Traditional methods are more popular in the developed countries than in the developing countries. They are used by 11 per cent of married couples in the more developed countries compared with just 5 per cent in the developing countries. The higher prevalence of traditional method use in developed countries accounts for much of the difference between developed and developing countries in contraceptive use. The most used traditional methods include rhythm (periodic abstinence) and withdrawal. In the world as a whole, these methods are used by 6 per cent of married women.
Contraceptive use has increased substantially over the past decade. In the developing countries, the percentage using contraception increased by at least 1 percentage point per annum in 68 per cent of the countries, and by at least 2 percentage points per annum in 15 per cent of the countries. In Africa, the percentage using contraception among married women increased from around 15 per cent 10 years ago to 25 per cent today; in Asia, from around 52 per cent to 66 per cent; and in Latin America and the Caribbean, from around 57 per cent to 69 per cent. Developed countries show little growth in levels of contraceptive use over the past decade, as a result of their already high contraceptive prevalence.
High levels of unmet need for family planning remain in the developing countries, despite their recent rapid growth in the use of contraception. An average of 24 per cent of married women in sub-Saharan Africa need family planning (because they want no more children or want to delay their next pregnancy by two years or more), but who, for various reasons such as not knowing where to get a method or fear of side effects, are not using any method of contraception. In Northern Africa, Asia and Latin America and the Caribbean, the need for family planning is lower at around 18 per cent. In Europe, this percentage is below 10 per cent on average.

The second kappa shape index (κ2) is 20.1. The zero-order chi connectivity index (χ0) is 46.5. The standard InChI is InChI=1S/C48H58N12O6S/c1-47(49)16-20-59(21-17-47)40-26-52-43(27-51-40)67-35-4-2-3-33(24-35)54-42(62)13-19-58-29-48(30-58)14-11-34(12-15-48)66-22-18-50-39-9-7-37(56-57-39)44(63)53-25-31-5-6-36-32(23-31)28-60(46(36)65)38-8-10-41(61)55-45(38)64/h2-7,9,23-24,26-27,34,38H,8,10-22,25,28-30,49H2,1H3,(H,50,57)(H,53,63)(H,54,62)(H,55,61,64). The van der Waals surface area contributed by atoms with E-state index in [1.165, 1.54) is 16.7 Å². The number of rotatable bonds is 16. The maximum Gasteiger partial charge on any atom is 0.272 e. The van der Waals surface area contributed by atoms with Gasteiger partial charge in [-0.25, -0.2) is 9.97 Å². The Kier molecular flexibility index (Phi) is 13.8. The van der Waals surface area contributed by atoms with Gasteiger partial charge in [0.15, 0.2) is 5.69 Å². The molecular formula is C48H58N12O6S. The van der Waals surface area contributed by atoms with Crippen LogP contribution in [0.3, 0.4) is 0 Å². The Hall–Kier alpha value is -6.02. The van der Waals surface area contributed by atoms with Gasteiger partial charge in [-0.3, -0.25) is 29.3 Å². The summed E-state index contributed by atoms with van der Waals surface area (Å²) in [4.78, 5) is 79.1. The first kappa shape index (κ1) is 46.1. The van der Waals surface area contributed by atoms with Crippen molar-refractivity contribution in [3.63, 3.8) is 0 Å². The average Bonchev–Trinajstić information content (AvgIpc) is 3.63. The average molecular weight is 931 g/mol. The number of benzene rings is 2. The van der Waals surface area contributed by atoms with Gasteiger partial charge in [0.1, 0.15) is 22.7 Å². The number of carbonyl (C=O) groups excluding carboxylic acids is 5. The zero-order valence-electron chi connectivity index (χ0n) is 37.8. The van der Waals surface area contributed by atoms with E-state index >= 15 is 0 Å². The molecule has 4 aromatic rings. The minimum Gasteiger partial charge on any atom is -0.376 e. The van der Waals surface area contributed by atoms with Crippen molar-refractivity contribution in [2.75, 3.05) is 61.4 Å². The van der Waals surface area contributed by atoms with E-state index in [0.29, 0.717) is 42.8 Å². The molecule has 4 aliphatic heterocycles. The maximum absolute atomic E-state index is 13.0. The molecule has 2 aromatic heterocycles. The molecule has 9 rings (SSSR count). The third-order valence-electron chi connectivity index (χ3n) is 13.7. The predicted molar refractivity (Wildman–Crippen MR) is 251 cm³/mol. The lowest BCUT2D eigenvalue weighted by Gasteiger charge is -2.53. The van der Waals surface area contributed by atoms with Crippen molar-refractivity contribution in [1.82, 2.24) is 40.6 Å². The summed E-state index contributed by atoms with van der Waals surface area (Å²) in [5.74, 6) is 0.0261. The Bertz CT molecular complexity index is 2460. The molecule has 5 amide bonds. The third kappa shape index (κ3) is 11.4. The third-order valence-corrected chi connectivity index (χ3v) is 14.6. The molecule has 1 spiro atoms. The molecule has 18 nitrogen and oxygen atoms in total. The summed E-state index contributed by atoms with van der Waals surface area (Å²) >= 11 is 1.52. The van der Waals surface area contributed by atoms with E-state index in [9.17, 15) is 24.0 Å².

Data presented in the wall chart are for women of reproductive age who are married or in a consensual union only because comparative information is more widely available for married populations than for unmarried ones, and for women than for men. Also, data reflect the primary or most effective method used with the spouse or regular partner. That is, when a respondent reports that she is currently using a combination of methods, only the most effective method is registered. This may explain in part, for example, why condom use is much higher in the more developed regions than in the less developed regions (15 per cent and 3 per cent of married women, respectively, are reporting that their partners are using condoms). In the more developed regions, when condom use is reported to be a couple’s contraceptive method, it is usually the primary method used. In the less developed regions, apart from being less frequently used, condoms tend to be used in conjunction with another more effective method. Finally, studies have shown that reported use of condoms is higher if respondents are asked about use with any partner rather than with just the regular partner.
Further information may be obtained from the office of Joseph Chamie, Director, Population Division, United Nations, New York, NY 10017, USA; tel. 1-212-963-3179; fax 1-212-963-2147.